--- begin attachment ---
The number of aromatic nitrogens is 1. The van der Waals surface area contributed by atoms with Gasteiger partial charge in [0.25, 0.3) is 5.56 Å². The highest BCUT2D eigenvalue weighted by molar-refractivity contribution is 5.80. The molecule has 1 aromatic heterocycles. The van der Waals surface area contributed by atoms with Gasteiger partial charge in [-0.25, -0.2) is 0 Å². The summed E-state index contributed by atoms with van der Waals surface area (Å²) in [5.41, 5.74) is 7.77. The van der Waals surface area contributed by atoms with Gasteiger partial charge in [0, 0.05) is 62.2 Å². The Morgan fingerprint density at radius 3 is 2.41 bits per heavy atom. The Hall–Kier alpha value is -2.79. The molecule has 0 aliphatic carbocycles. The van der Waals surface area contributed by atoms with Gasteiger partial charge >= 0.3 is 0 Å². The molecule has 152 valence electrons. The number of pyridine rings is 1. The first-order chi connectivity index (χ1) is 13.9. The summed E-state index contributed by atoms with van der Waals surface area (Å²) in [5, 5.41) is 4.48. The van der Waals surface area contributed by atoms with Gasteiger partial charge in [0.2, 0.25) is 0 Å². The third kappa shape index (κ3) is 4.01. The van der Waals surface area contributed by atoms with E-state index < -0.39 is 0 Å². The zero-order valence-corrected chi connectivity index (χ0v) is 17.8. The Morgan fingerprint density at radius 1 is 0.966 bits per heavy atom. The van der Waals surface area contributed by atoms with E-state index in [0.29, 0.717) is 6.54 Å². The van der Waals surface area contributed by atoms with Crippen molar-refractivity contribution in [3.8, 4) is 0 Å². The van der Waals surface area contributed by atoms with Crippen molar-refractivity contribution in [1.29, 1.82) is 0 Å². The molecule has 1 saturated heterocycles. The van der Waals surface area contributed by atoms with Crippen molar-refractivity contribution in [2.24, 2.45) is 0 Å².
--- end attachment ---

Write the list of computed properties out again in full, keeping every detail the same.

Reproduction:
The number of aromatic nitrogens is 1. The van der Waals surface area contributed by atoms with Gasteiger partial charge in [0.25, 0.3) is 5.56 Å². The highest BCUT2D eigenvalue weighted by molar-refractivity contribution is 5.80. The molecule has 1 aromatic heterocycles. The van der Waals surface area contributed by atoms with Gasteiger partial charge in [-0.25, -0.2) is 0 Å². The summed E-state index contributed by atoms with van der Waals surface area (Å²) in [5.41, 5.74) is 7.77. The van der Waals surface area contributed by atoms with Gasteiger partial charge in [0, 0.05) is 62.2 Å². The Morgan fingerprint density at radius 3 is 2.41 bits per heavy atom. The Hall–Kier alpha value is -2.79. The molecule has 0 aliphatic carbocycles. The van der Waals surface area contributed by atoms with Gasteiger partial charge >= 0.3 is 0 Å². The molecule has 152 valence electrons. The number of pyridine rings is 1. The first-order chi connectivity index (χ1) is 13.9. The summed E-state index contributed by atoms with van der Waals surface area (Å²) in [5, 5.41) is 4.48. The van der Waals surface area contributed by atoms with Gasteiger partial charge in [0.2, 0.25) is 0 Å². The third kappa shape index (κ3) is 4.01. The van der Waals surface area contributed by atoms with E-state index < -0.39 is 0 Å². The zero-order valence-corrected chi connectivity index (χ0v) is 17.8. The Morgan fingerprint density at radius 1 is 0.966 bits per heavy atom. The van der Waals surface area contributed by atoms with E-state index in [0.29, 0.717) is 6.54 Å². The van der Waals surface area contributed by atoms with Crippen molar-refractivity contribution in [3.8, 4) is 0 Å². The van der Waals surface area contributed by atoms with Crippen molar-refractivity contribution in [1.29, 1.82) is 0 Å². The molecule has 1 saturated heterocycles. The van der Waals surface area contributed by atoms with Crippen molar-refractivity contribution in [2.24, 2.45) is 0 Å².